This website is now “secure”

A few months ago, I posted information about Apple ios 10 blocking access to websites without a secure connection, if you wanted to tell a website your GPS location. I use that capability in the “show me radio/TV stations near me” thingy up above. The browser will only tell the server your location if you click OK to disclosing your location to the server. You never know – I might show up someday and steal all your 25-year supply of gourmet macaroni and cheese. If that doesn’t scare you, you can assume the risk that I am actually a spy for Russia and/or the illuminati.

So now you can access the near me thing in Secure mode (https:). You might get a warning telling you that the security certificate for the server is self-signed – meaning that no government agency has vouched for me because I did not provide them with my private encryption key, birth certifucate, DNA sample and biometric data. You either trust me or you don’t.

If you prefer, you can do everything on the website in the secure mode just by adding the S after http. I will add a link to the menus to make that easier, but I have no plans to require you to use secure connections. Older browsers may not work correctly. If the NSA wants to look at your favorite radio stations list, they have too much time and money on their hands

You already voted!
This entry was posted in About the Guide. Bookmark the permalink.

22 Responses to This website is now “secure”

  1. Fred Stiening says:

    As an experiment, I directed the incoming links to a secure blog, which gave the chairman some issues. I turned that off – hopefully that’s the extent of the problems. Holler if you’re having issues

  2. Fred Stiening says:

    Here is what I think is going on. Because the blog software (word press) notices that I turned on the secure capabilities, it automatically forces the login screen to be secure. That is not a bad idea, as long as it actually works.

    I think my firewall was blocking y’all from accessing the login page. I think I fixed that so I’m keeping my fingers crossed

  3. Fred Stiening says:

    Countess is having issues – I was not able to back out what I did. WordPress will not let you login without a secure connection and Google is intervening to block the connection. If anyone is able to read this please try to post a comment to see if I am totally out of the water. When the Chairman resurfaces, he probably knows more about this stuff than I do. I would rather be a programming than being a sysadmin.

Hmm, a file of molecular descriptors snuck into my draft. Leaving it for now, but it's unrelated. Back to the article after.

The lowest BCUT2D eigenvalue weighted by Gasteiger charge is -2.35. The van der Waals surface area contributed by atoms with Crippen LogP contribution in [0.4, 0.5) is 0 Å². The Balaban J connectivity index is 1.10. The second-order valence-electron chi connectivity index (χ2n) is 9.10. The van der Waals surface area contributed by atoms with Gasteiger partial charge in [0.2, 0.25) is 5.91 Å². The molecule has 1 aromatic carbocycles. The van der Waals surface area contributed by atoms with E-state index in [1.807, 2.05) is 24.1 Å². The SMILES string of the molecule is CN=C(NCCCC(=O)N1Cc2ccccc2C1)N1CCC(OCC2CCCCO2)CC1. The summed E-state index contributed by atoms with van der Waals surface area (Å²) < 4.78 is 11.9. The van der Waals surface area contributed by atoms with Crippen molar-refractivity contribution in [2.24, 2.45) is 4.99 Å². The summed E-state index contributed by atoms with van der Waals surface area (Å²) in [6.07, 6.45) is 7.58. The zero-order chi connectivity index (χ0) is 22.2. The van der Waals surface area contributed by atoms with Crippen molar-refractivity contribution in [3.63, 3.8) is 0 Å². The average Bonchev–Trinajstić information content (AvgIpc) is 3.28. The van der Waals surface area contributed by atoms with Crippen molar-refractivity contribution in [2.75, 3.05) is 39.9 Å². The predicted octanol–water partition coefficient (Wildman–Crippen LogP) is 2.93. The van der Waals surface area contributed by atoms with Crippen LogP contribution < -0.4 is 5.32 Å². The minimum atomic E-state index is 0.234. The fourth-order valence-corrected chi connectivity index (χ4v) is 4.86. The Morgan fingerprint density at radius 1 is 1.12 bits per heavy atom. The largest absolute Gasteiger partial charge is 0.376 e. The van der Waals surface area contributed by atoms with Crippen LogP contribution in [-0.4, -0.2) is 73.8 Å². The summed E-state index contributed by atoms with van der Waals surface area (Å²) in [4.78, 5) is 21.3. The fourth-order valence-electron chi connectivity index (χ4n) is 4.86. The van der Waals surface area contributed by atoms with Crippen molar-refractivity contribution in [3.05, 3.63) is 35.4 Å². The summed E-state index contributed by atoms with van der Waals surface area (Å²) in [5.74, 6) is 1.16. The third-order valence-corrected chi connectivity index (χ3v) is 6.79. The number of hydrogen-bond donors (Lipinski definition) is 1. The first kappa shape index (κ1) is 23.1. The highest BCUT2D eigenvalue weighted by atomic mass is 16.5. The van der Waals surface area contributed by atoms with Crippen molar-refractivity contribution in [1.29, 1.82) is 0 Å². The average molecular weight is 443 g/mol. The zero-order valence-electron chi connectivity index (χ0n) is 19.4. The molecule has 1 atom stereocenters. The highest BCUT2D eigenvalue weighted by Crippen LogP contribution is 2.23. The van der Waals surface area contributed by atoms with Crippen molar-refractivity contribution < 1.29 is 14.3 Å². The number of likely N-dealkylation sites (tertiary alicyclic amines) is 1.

• TheChairman says:

      Okay America, let’s play everyone’s favorite game: “Browser Gauntlet!”
      (cue studio audience applause)
      Yes, the game where everyone gets to experience the virtual thrill of weaving through URL intercept hooks hidden in Firefox, Internet Explorer, Safari, and Google Chrome!

      Ready contestants? Let’s test your mettle, and mental health.

      Today’s bonus round is: Self-signed certificates (cue cheering and booing)

      • Fred Stiening says:

        That’s the attitude!

        I am going to guess that at least one browser was able to work.

        • TheChairman says:

          Firefox (ESR) 45.3.0 I had to manually invoke the certificate exception. Won’t save login user/pass, but that could be my particular configuration & plug-ins.

          Will test with other browsers later today (Saturday).

          BTW, I never send data/reports to MS, Google, etc.

          Google is especially nasty, because they’ll blacklist a site and can trigger all sorts of scrutiny and gov’t attention.

          • Fred Stiening says:

            I think I have reported maybe three radio stations to Google, where I was alerted to the presence of malware, and independently confirmed that they had scripts doing bad things. In those situations, I tried to write the radio station – I’ve even tried to call one on the telephone – but almost all contact information for Radio stations is bogus. Alerting the station also runs the risk that they may be totally clueless and think that I am a hacker trying to break into their website. In general, I avoid all contact with radio stations. That’s surprises some people, because they think radio station people are cool and want to be groupies. The more I learn, the further away I stare

  4. Fred Stiening says:

    I have reproduced what countess is seeing. If you use Chrome (written by Google) – they are very risk averse, and with good reason. Lawyers expect Google to catch every bad thing that might possibly happen to you and prevent it.